At NSGIC’s 2016 Annual Conference (NSGIC’s 25th!), I shared a few slides describing why Utah has been involved with NSGIC since its inception, and has attended every NSGIC meeting. Just a couple months into my term as NSGIC’s board president, I thought I’d take a brief respite to revisit and reflect on why it’s all worthwhile.
1. Best Practices
My single favorite reason for actively participating with NSGIC is the opportunity “to see what great looks like.” It shouldn’t feel like Utah is spying on the rest of the nation, but in a way we are, and hopefully, you are too.
Most of what we’ve been able to accomplish with mapping technology for Utah has had its origins in an idea or program that was shared by another state through NSGIC’s mid year and annual meetings or through its committees or professional networking with members and sponsoring organizations. A partial list of ideas we’ve been able to put into practice in Utah includes: imagery and lidar partnerships, address points, NG911 preparation, broadband mapping, RTK GPS network, parcel data sharing, PLSS stewardship, and a strengthened partnership with our state GIS association, UGIC.
Thanks to everyone who brought forward their great ideas! I’ll just try to remember to give appropriate credit and hope that we can, at some point, play a reciprocal role for others!
The second reason your state needs to be represented within NSGIC is to stay on top of emerging opportunities that bring in funding and other resources and/or to ensure that your state is accurately depicted in national (and world) mapping efforts. There’s no doubt great benefit to exploring and realizing funding and partnering opportunities that further the geographic knowledge of our world. That’s also true for making it easier for everyone to discover and use critical geospatial information, whether that be in responding to a potential large-scale disaster, getting an accurate census count in 2020, or ensuring the best chances for a package to be delivered successfully and on-time to a rural business. Over the years, leads gleaned from Utah’s NSGIC participation have brought millions in external funding to our state’s geospatial efforts (3DEP, NTIA Broadband, NGA 133 Cities, NHD, EPA Exchange Network, FirstNet, FGDC CAP grants, etc.) and the geographic data depicting our natural and civil resources are greatly enhanced and more accessible as a result of pursuing partnerships with federal, private sector entities, and others.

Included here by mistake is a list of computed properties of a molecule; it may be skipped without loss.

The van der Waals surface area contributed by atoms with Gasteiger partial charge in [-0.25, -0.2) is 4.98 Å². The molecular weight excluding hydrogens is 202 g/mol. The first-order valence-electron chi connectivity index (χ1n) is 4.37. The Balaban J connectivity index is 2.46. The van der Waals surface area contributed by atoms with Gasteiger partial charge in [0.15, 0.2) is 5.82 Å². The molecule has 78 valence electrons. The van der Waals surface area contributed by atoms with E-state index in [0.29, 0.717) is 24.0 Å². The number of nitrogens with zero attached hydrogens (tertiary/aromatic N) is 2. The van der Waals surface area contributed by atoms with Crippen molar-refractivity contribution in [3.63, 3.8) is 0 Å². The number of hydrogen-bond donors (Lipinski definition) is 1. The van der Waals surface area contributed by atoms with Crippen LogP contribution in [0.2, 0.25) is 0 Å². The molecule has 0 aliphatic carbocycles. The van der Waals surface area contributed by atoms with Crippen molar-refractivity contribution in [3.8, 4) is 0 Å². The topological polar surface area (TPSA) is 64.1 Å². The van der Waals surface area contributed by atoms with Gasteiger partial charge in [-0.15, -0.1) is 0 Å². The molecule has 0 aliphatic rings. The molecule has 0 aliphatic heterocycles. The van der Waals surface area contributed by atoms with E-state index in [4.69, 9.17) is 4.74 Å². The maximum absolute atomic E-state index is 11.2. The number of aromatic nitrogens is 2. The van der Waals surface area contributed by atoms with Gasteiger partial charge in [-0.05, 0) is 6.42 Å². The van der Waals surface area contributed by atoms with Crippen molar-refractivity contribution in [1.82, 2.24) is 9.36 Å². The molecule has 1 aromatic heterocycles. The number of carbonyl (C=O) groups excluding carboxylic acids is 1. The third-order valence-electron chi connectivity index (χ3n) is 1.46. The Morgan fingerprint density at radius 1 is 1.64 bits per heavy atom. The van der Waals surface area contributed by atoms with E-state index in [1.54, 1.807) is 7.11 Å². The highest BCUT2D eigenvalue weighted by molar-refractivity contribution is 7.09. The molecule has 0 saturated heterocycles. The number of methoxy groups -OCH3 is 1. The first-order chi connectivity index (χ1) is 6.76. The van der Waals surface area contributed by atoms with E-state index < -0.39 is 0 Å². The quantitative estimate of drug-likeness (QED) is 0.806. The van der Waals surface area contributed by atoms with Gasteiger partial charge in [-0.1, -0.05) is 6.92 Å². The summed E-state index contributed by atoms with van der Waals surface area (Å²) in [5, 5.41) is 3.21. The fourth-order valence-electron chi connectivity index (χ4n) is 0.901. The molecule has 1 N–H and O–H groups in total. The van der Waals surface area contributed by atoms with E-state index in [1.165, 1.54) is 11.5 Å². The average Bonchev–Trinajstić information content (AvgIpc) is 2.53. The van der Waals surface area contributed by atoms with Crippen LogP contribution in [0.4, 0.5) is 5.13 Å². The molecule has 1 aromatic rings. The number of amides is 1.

Nurturing great ideas into fruition is the realm of policy and advocacy, which taken together, are the third big attraction of NSGIC. In my mind, NSGIC is the premier organization for the development and voicing of smart geospatial guidance and policy. NSGIC advocacy efforts are focused on the maturity and beneficial uses of map technology and mapping resources to improve efficiency and outcomes. The important role that states play, positioned between local and federal levels and connected (through NSGIC) with leading geospatial companies in the private sector, form a wholistic perspective on our industry. Many state and national-level geospatial initiatives got their start from a NSGIC committee, conference session, or after-hours discussion in our hospitality suite. Others remain on the drawing board, waiting for the right timing and situation to move forward.
It could go without saying, but I think its fitting to add a late, fourth mention to the people of NSGIC, including our general membership, sponsoring members, and staff, led by our executive director, Molly Schar. Smarts, teamwork, and a desire to make a difference are the substance and the glue that make NSGIC work for all of us and for the constituents of state-led geospatial efforts across the country!
With all of this said, I hope to see and learn from you all again next month at NSGIC’s 2017 Midyear Meeting in Annapolis, the week of February 27th! Midyear registration is open and the door for conference content submission is quickly closing. Consider connecting a rising geospatial star in your state, to NSGIC, by encouraging or supporting their attendance at the midyear meeting.
The time is now to start the New Year on the NSGIC track — no resolution-breaking procrastination need be applied.